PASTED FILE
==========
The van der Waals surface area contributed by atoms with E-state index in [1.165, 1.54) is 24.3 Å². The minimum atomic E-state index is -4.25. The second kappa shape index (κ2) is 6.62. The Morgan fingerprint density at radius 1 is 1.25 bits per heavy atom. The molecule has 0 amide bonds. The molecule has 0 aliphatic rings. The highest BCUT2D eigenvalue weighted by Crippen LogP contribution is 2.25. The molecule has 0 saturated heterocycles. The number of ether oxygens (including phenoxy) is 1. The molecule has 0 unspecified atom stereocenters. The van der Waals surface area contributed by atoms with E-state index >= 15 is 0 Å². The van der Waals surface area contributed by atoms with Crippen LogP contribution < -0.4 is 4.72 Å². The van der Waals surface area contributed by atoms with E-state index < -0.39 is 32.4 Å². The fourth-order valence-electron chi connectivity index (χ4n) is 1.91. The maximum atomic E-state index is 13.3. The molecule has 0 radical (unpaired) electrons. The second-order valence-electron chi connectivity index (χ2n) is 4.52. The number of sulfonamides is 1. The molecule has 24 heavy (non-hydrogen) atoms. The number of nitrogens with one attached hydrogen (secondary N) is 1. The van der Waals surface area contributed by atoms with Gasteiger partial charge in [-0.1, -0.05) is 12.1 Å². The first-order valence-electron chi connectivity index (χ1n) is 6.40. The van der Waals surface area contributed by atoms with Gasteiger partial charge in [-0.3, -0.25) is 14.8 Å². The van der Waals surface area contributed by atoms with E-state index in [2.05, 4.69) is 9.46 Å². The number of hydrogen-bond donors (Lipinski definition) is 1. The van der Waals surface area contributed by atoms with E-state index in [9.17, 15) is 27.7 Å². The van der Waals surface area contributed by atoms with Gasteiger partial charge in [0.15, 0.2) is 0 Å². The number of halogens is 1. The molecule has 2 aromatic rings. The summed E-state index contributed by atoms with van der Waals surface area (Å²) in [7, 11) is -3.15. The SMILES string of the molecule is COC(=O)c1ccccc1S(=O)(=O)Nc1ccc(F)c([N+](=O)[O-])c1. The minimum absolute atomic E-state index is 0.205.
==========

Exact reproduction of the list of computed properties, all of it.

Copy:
The van der Waals surface area contributed by atoms with E-state index in [1.165, 1.54) is 24.3 Å². The minimum atomic E-state index is -4.25. The second kappa shape index (κ2) is 6.62. The Morgan fingerprint density at radius 1 is 1.25 bits per heavy atom. The molecule has 0 amide bonds. The molecule has 0 aliphatic rings. The highest BCUT2D eigenvalue weighted by Crippen LogP contribution is 2.25. The molecule has 0 saturated heterocycles. The number of ether oxygens (including phenoxy) is 1. The molecule has 0 unspecified atom stereocenters. The van der Waals surface area contributed by atoms with E-state index >= 15 is 0 Å². The van der Waals surface area contributed by atoms with Crippen LogP contribution < -0.4 is 4.72 Å². The van der Waals surface area contributed by atoms with E-state index < -0.39 is 32.4 Å². The fourth-order valence-electron chi connectivity index (χ4n) is 1.91. The maximum atomic E-state index is 13.3. The molecule has 0 radical (unpaired) electrons. The second-order valence-electron chi connectivity index (χ2n) is 4.52. The number of sulfonamides is 1. The molecule has 24 heavy (non-hydrogen) atoms. The number of nitrogens with one attached hydrogen (secondary N) is 1. The van der Waals surface area contributed by atoms with Gasteiger partial charge in [-0.1, -0.05) is 12.1 Å². The first-order valence-electron chi connectivity index (χ1n) is 6.40. The van der Waals surface area contributed by atoms with Gasteiger partial charge in [-0.3, -0.25) is 14.8 Å². The van der Waals surface area contributed by atoms with E-state index in [2.05, 4.69) is 9.46 Å². The number of hydrogen-bond donors (Lipinski definition) is 1. The van der Waals surface area contributed by atoms with E-state index in [9.17, 15) is 27.7 Å². The van der Waals surface area contributed by atoms with Gasteiger partial charge in [0.15, 0.2) is 0 Å². The number of halogens is 1. The molecule has 2 aromatic rings. The summed E-state index contributed by atoms with van der Waals surface area (Å²) in [7, 11) is -3.15. The SMILES string of the molecule is COC(=O)c1ccccc1S(=O)(=O)Nc1ccc(F)c([N+](=O)[O-])c1. The minimum absolute atomic E-state index is 0.205.